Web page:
PHRF Racing Part 3: The Race Memo

Story by James E. Schrager

Weather: Sunny, hot, 85 degrees, clouds and some rain moving in
Wind: NE, 18 - 21, gusting to 24-25 apparent
Seas: 3 - 5 footers
Crew: Max, Michael, Noah, Ray, Dad
Course: Beat, 80 degree reach, 65 degree reach carrera racing photos, July 2011 002_800x640

Although two legs out of the three favored us with reaches, we have proven that if we pick the wrong sail or make any mistakes, several other well-sailed boats can easily beat us. Headsail selection posed a dilemma, with the #3 the best sail for the beat and the #2 the sail for the close reaches. We selected the old, deep draft #2, which was tricky on the beat. The test of too much sail up in our boat has everything to do with helm. If the helmsman can get the boat to go where he wants, we don’t have too much headsail up. For most of the race, we could steer. Not always, but enough.
We had another very nice start, about a boat length away from the line, with our big rival, the Fox (Evelyn 32), next to us but to leeward. More troubling, Reddy (Capri 30 ULDB), was slightly behind but started to windward, and the often very fast heavy air boat, House (Jeanneau 37) was also to windward and climbing higher. I kept our boat rather high in the early part of the leg—giving up some speed, to make sure to put the troublesome Capri 30 well behind us. It worked, and he tried to stay high but eventually fell down into our dirty air and stayed there for the whole tack. House, back there and to windward as well, was a different matter. I was concerned about him saving his time as we give him 60 seconds a mile, and it was a three-mile course.

While Fox sailed with a very sharp looking #3 blade and hung with us, albeit to leeward, House started late and to windward—often a good combination, sailed very high, and tacked much sooner for the mark than we did. But by the first mark, House was nowhere to be found. He loves heavy air, so it may have been the big waves or the fact that he sailed too high. Still, be aware that we no longer rule the waves when the wind blows hard. House is always a threat in heavy air..|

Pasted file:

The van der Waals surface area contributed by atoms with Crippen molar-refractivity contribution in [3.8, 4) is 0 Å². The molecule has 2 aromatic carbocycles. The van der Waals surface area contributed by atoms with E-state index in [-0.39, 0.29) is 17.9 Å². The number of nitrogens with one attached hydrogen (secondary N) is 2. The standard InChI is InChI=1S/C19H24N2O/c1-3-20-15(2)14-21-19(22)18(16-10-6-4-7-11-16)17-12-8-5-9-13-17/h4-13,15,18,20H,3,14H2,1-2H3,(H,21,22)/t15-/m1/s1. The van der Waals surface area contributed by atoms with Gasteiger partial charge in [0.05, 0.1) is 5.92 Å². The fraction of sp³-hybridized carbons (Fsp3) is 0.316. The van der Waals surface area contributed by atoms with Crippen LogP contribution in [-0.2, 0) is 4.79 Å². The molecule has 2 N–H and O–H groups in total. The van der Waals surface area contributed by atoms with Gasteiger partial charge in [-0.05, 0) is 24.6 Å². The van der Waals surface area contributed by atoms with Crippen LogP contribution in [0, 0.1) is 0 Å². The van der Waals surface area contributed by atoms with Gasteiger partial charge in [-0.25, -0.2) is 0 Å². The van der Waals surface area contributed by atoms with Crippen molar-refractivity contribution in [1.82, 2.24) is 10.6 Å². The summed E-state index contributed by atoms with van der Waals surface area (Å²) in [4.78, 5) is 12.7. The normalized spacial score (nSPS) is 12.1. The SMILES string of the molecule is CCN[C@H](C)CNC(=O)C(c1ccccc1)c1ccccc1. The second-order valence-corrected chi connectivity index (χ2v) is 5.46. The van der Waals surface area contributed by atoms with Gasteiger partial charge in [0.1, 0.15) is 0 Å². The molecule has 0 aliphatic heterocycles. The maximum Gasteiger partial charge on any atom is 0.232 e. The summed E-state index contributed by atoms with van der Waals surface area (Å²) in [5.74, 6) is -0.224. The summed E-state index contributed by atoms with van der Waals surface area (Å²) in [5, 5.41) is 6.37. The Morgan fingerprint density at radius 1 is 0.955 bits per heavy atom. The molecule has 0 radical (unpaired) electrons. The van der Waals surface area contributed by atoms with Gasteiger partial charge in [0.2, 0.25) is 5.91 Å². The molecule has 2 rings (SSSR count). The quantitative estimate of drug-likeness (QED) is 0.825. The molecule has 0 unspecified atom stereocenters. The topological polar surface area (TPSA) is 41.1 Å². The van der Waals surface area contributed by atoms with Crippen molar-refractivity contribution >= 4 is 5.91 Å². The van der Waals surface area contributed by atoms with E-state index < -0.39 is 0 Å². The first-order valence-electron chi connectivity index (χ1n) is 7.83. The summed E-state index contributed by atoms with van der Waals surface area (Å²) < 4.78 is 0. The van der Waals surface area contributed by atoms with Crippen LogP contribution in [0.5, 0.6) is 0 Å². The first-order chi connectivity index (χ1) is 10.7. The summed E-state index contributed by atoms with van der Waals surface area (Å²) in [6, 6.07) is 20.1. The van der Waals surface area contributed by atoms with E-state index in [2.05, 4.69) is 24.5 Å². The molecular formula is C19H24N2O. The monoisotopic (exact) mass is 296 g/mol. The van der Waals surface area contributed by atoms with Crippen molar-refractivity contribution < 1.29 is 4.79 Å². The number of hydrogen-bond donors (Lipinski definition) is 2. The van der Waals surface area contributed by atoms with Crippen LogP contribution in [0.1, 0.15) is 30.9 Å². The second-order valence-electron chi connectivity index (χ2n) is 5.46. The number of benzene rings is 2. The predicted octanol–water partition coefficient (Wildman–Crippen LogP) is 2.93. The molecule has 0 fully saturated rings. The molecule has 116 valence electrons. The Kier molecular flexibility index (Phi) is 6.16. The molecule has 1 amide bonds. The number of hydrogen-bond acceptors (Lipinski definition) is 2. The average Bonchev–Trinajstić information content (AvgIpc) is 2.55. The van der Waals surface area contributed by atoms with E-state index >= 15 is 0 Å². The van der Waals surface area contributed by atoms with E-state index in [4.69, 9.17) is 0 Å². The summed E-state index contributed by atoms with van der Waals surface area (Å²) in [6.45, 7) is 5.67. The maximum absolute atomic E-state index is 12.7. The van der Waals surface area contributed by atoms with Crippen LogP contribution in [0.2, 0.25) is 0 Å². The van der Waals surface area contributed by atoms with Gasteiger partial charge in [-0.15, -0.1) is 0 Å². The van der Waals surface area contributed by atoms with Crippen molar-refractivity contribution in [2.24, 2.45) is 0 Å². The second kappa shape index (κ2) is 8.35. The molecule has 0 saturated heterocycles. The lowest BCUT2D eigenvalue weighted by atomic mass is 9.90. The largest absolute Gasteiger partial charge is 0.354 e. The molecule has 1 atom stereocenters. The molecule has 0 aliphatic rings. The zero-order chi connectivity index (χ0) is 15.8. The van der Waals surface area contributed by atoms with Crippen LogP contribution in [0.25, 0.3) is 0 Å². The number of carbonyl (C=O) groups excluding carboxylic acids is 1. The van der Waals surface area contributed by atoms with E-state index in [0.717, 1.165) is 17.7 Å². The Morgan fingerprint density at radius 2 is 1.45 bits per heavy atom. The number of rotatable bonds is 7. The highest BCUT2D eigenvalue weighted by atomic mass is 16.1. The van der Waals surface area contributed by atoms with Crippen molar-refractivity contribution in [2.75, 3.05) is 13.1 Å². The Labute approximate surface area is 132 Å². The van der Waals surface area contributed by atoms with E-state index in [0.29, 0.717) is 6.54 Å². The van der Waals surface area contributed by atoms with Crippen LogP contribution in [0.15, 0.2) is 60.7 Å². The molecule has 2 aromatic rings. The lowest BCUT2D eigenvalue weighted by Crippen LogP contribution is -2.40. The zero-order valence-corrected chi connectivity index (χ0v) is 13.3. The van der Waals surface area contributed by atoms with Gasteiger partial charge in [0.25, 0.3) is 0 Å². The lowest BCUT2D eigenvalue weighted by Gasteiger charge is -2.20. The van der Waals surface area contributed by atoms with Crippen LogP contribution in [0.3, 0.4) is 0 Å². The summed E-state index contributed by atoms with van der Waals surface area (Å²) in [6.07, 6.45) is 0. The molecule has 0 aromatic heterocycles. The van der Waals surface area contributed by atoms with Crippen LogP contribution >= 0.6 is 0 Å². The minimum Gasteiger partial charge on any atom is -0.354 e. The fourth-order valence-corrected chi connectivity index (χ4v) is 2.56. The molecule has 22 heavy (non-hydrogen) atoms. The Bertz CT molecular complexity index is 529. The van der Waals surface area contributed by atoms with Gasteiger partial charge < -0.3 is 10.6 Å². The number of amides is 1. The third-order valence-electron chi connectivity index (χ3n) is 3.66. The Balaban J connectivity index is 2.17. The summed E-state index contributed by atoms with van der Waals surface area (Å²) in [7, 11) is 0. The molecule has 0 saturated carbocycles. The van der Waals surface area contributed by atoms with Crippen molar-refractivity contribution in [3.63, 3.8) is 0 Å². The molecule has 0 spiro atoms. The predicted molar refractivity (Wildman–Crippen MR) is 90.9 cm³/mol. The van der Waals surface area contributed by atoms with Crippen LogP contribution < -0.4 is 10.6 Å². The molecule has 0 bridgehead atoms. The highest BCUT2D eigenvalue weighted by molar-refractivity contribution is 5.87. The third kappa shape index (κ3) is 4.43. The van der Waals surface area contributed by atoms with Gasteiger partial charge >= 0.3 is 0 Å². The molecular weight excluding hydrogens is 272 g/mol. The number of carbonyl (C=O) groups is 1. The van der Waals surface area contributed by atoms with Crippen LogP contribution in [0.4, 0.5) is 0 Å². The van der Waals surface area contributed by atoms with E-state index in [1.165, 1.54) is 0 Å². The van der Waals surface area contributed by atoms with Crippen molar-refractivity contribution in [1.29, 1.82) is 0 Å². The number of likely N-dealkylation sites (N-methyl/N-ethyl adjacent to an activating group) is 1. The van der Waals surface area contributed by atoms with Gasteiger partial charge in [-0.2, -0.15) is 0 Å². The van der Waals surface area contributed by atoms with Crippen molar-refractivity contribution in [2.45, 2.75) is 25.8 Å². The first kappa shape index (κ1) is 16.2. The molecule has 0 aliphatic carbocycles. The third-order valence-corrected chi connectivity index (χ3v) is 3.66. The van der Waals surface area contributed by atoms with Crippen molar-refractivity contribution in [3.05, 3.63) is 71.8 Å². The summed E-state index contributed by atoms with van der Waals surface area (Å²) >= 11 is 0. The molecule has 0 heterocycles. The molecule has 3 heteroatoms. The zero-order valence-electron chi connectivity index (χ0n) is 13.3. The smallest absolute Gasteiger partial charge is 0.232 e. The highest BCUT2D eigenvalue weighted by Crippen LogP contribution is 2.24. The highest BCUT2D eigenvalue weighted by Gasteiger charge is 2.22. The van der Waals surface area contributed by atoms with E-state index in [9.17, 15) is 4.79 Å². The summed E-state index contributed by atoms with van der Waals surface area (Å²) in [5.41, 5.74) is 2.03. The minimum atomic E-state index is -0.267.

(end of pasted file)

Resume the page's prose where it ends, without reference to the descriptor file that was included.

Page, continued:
We sailed to the layline to cover our big competition, Fox, and he had no choice but to eat our dirty air all the way to the mark. By covering him, even though we were ahead, we extended our lead—and this was with our #2 versus his #3, not the best match-up for us when beating in a stiff breeze.
We rounded the first mark clear ahead, where we always need to be, as the fastest-rated boat in our section, and set out on a close beam reach for the next mark. Ray drove and we pulled away slowly from everyone. Fox paid the price on this leg with her #3 but we did not horizon job them, just steadily pulled away. Ray hit more than eight knots on this leg with lots of sail up, but he had helm in a few gusts. Driving the boat required his full attention. The next leg was again a reach, but much closer, and the wind was piping up. We had a few wild moments with helm issues, but sailed fast all the way home.

One of the new tricks we used on this race was to move the lead for the #2 aft as the wind piped up. This is an important way to change gears. We have always known the “power position” for each sail, 11 holes from the rear of the track for the #2, but that’s only the starting point. In heavy air, we can de-power the genoa by pulling the car back, tightening the foot, and letting the sail twist off at the top.

We depower the main by pulling on the permanent backstay on our fractional rig and letting the leech twist off in the same manner. All the books mention this and it was effective today beating with a big sail. Jim Considine, of UK Sails Chicago, mentioned this tip to me earlier in the day. Depower the big sail for the beat leg and then use all that power for the reaching legs, a good lesson for us.

Ray said it all at the dinner table at Panera: “Is there anything we would have done differently if we could do it all over again?” Everyone agreed, not much. Solid start, good sail selection, thoughtful sail trim, good mark roundings, good sail handling. If we keep doing this, we’ll be in good shape for the series.

Find the full four-part series here.